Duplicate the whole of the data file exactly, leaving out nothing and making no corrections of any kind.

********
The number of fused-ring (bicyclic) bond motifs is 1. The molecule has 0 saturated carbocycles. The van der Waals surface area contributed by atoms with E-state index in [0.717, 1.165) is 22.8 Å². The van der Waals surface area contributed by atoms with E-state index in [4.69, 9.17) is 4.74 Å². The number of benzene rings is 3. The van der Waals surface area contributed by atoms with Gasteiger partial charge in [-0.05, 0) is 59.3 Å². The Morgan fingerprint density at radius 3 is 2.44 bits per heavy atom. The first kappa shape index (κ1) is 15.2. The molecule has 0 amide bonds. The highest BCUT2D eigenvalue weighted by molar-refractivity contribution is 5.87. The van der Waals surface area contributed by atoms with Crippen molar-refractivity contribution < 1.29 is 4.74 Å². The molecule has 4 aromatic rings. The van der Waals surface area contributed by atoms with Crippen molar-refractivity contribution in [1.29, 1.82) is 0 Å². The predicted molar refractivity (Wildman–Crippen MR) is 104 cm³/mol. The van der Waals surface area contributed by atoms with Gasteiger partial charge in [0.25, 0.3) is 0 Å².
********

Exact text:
The number of fused-ring (bicyclic) bond motifs is 1. The molecule has 0 saturated carbocycles. The van der Waals surface area contributed by atoms with E-state index in [0.717, 1.165) is 22.8 Å². The van der Waals surface area contributed by atoms with E-state index in [4.69, 9.17) is 4.74 Å². The number of benzene rings is 3. The van der Waals surface area contributed by atoms with Gasteiger partial charge in [-0.05, 0) is 59.3 Å². The Morgan fingerprint density at radius 3 is 2.44 bits per heavy atom. The first kappa shape index (κ1) is 15.2. The molecule has 0 amide bonds. The highest BCUT2D eigenvalue weighted by molar-refractivity contribution is 5.87. The van der Waals surface area contributed by atoms with Crippen molar-refractivity contribution < 1.29 is 4.74 Å². The molecule has 4 aromatic rings. The van der Waals surface area contributed by atoms with Crippen molar-refractivity contribution in [1.29, 1.82) is 0 Å². The predicted molar refractivity (Wildman–Crippen MR) is 104 cm³/mol. The van der Waals surface area contributed by atoms with Gasteiger partial charge in [0.25, 0.3) is 0 Å².